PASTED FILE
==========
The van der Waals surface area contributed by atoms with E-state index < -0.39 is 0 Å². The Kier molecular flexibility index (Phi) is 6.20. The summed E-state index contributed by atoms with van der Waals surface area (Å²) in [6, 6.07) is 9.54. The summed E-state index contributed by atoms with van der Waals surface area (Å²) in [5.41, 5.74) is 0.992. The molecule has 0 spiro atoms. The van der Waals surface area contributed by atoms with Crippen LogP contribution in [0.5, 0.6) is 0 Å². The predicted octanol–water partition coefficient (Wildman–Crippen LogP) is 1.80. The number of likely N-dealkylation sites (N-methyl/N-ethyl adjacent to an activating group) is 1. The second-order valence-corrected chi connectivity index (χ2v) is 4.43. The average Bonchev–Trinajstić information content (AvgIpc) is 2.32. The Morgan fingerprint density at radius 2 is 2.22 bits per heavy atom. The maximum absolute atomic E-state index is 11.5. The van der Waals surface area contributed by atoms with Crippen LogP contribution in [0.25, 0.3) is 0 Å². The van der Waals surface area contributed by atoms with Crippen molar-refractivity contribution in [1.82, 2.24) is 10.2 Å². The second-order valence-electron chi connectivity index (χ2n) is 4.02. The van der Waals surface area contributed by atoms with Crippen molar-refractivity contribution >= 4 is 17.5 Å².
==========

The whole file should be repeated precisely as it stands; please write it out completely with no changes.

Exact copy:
The van der Waals surface area contributed by atoms with E-state index < -0.39 is 0 Å². The Kier molecular flexibility index (Phi) is 6.20. The summed E-state index contributed by atoms with van der Waals surface area (Å²) in [6, 6.07) is 9.54. The summed E-state index contributed by atoms with van der Waals surface area (Å²) in [5.41, 5.74) is 0.992. The molecule has 0 spiro atoms. The van der Waals surface area contributed by atoms with Crippen LogP contribution in [0.5, 0.6) is 0 Å². The predicted octanol–water partition coefficient (Wildman–Crippen LogP) is 1.80. The number of likely N-dealkylation sites (N-methyl/N-ethyl adjacent to an activating group) is 1. The second-order valence-corrected chi connectivity index (χ2v) is 4.43. The average Bonchev–Trinajstić information content (AvgIpc) is 2.32. The Morgan fingerprint density at radius 2 is 2.22 bits per heavy atom. The maximum absolute atomic E-state index is 11.5. The van der Waals surface area contributed by atoms with Crippen LogP contribution in [0.25, 0.3) is 0 Å². The van der Waals surface area contributed by atoms with Crippen molar-refractivity contribution in [1.82, 2.24) is 10.2 Å². The second-order valence-electron chi connectivity index (χ2n) is 4.02. The van der Waals surface area contributed by atoms with Crippen molar-refractivity contribution >= 4 is 17.5 Å².